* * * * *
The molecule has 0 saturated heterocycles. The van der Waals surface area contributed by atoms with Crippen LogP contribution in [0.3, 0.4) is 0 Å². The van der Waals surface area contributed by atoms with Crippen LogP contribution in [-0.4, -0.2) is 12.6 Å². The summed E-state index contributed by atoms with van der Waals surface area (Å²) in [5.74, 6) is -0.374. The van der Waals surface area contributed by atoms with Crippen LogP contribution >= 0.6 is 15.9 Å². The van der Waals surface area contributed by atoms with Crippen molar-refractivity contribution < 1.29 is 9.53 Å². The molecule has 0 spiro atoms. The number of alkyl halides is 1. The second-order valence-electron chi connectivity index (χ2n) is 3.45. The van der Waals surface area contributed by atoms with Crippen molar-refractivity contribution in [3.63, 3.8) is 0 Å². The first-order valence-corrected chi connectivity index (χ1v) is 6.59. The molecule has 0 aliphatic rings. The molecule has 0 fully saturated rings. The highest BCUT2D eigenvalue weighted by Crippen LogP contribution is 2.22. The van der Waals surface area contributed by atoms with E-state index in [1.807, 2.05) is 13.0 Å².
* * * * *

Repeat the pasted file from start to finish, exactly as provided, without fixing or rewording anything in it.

The molecule has 0 saturated heterocycles. The van der Waals surface area contributed by atoms with Crippen LogP contribution in [0.3, 0.4) is 0 Å². The van der Waals surface area contributed by atoms with Crippen LogP contribution in [-0.4, -0.2) is 12.6 Å². The summed E-state index contributed by atoms with van der Waals surface area (Å²) in [5.74, 6) is -0.374. The van der Waals surface area contributed by atoms with Crippen LogP contribution >= 0.6 is 15.9 Å². The van der Waals surface area contributed by atoms with Crippen molar-refractivity contribution < 1.29 is 9.53 Å². The molecule has 0 spiro atoms. The number of alkyl halides is 1. The second-order valence-electron chi connectivity index (χ2n) is 3.45. The van der Waals surface area contributed by atoms with Crippen molar-refractivity contribution in [3.63, 3.8) is 0 Å². The first-order valence-corrected chi connectivity index (χ1v) is 6.59. The molecule has 0 aliphatic rings. The molecule has 0 fully saturated rings. The highest BCUT2D eigenvalue weighted by Crippen LogP contribution is 2.22. The van der Waals surface area contributed by atoms with E-state index in [1.807, 2.05) is 13.0 Å².